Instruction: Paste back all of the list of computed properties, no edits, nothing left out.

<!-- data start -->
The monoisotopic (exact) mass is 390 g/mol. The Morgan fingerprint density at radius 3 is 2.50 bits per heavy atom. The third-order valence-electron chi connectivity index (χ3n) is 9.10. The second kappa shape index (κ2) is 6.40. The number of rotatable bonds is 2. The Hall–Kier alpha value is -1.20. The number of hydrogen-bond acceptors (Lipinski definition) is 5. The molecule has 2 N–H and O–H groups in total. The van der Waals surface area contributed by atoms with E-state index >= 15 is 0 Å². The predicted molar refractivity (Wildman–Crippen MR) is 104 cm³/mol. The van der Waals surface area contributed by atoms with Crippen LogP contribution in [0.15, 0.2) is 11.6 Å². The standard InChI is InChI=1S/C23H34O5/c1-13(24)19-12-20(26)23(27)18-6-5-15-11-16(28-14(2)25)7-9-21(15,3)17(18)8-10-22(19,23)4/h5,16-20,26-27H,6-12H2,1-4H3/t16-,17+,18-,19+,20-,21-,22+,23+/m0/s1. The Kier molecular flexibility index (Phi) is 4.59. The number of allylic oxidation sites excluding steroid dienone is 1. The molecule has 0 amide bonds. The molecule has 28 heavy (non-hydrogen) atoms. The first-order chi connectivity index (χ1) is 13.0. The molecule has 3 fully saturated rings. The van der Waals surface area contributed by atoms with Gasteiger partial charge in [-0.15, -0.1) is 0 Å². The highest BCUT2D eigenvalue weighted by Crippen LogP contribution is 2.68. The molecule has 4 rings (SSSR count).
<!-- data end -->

The monoisotopic (exact) mass is 390 g/mol. The Morgan fingerprint density at radius 3 is 2.50 bits per heavy atom. The third-order valence-electron chi connectivity index (χ3n) is 9.10. The second kappa shape index (κ2) is 6.40. The number of rotatable bonds is 2. The Hall–Kier alpha value is -1.20. The number of hydrogen-bond acceptors (Lipinski definition) is 5. The molecule has 2 N–H and O–H groups in total. The van der Waals surface area contributed by atoms with E-state index >= 15 is 0 Å². The predicted molar refractivity (Wildman–Crippen MR) is 104 cm³/mol. The van der Waals surface area contributed by atoms with Crippen LogP contribution in [0.15, 0.2) is 11.6 Å². The standard InChI is InChI=1S/C23H34O5/c1-13(24)19-12-20(26)23(27)18-6-5-15-11-16(28-14(2)25)7-9-21(15,3)17(18)8-10-22(19,23)4/h5,16-20,26-27H,6-12H2,1-4H3/t16-,17+,18-,19+,20-,21-,22+,23+/m0/s1. The Kier molecular flexibility index (Phi) is 4.59. The number of allylic oxidation sites excluding steroid dienone is 1. The molecule has 0 amide bonds. The molecule has 28 heavy (non-hydrogen) atoms. The first-order chi connectivity index (χ1) is 13.0. The molecule has 3 fully saturated rings. The van der Waals surface area contributed by atoms with Gasteiger partial charge in [-0.15, -0.1) is 0 Å². The highest BCUT2D eigenvalue weighted by Crippen LogP contribution is 2.68. The molecule has 4 rings (SSSR count).